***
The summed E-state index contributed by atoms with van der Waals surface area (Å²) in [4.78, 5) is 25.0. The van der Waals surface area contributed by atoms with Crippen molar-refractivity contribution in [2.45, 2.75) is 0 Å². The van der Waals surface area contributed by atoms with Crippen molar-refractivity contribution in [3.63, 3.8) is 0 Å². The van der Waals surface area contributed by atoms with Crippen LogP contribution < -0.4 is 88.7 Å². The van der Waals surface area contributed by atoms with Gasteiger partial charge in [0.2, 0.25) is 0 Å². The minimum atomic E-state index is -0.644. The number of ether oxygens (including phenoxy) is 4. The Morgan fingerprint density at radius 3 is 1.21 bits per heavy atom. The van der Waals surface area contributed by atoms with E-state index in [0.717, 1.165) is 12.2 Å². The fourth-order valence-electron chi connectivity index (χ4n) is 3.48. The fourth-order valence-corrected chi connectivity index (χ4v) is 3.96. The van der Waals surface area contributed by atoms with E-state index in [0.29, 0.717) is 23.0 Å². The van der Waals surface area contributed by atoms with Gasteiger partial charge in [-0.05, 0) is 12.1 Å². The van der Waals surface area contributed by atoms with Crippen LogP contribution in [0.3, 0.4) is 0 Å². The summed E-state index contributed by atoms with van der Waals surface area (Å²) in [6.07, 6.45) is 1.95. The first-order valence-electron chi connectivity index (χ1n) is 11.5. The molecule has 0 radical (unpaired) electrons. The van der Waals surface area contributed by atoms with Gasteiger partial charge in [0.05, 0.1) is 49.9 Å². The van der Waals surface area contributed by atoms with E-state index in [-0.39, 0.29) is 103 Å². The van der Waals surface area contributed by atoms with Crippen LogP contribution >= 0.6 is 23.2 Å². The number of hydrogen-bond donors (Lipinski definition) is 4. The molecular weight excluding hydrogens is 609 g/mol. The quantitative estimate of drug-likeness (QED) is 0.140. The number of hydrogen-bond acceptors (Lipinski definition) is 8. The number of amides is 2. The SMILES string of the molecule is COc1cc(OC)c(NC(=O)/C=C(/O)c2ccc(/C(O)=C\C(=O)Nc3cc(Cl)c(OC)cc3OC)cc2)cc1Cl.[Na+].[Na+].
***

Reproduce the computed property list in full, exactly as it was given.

The summed E-state index contributed by atoms with van der Waals surface area (Å²) in [4.78, 5) is 25.0. The van der Waals surface area contributed by atoms with Crippen molar-refractivity contribution in [2.45, 2.75) is 0 Å². The van der Waals surface area contributed by atoms with Crippen molar-refractivity contribution in [3.63, 3.8) is 0 Å². The van der Waals surface area contributed by atoms with Crippen LogP contribution < -0.4 is 88.7 Å². The van der Waals surface area contributed by atoms with Gasteiger partial charge in [0.2, 0.25) is 0 Å². The minimum atomic E-state index is -0.644. The number of ether oxygens (including phenoxy) is 4. The Morgan fingerprint density at radius 3 is 1.21 bits per heavy atom. The van der Waals surface area contributed by atoms with E-state index in [0.717, 1.165) is 12.2 Å². The fourth-order valence-electron chi connectivity index (χ4n) is 3.48. The fourth-order valence-corrected chi connectivity index (χ4v) is 3.96. The van der Waals surface area contributed by atoms with E-state index in [0.29, 0.717) is 23.0 Å². The van der Waals surface area contributed by atoms with Gasteiger partial charge in [-0.05, 0) is 12.1 Å². The van der Waals surface area contributed by atoms with Crippen LogP contribution in [0.3, 0.4) is 0 Å². The summed E-state index contributed by atoms with van der Waals surface area (Å²) in [6.07, 6.45) is 1.95. The first-order valence-electron chi connectivity index (χ1n) is 11.5. The molecule has 0 radical (unpaired) electrons. The van der Waals surface area contributed by atoms with Gasteiger partial charge in [0.05, 0.1) is 49.9 Å². The van der Waals surface area contributed by atoms with E-state index in [-0.39, 0.29) is 103 Å². The van der Waals surface area contributed by atoms with Crippen LogP contribution >= 0.6 is 23.2 Å². The number of hydrogen-bond donors (Lipinski definition) is 4. The molecular weight excluding hydrogens is 609 g/mol. The quantitative estimate of drug-likeness (QED) is 0.140. The number of hydrogen-bond acceptors (Lipinski definition) is 8. The number of amides is 2. The SMILES string of the molecule is COc1cc(OC)c(NC(=O)/C=C(/O)c2ccc(/C(O)=C\C(=O)Nc3cc(Cl)c(OC)cc3OC)cc2)cc1Cl.[Na+].[Na+].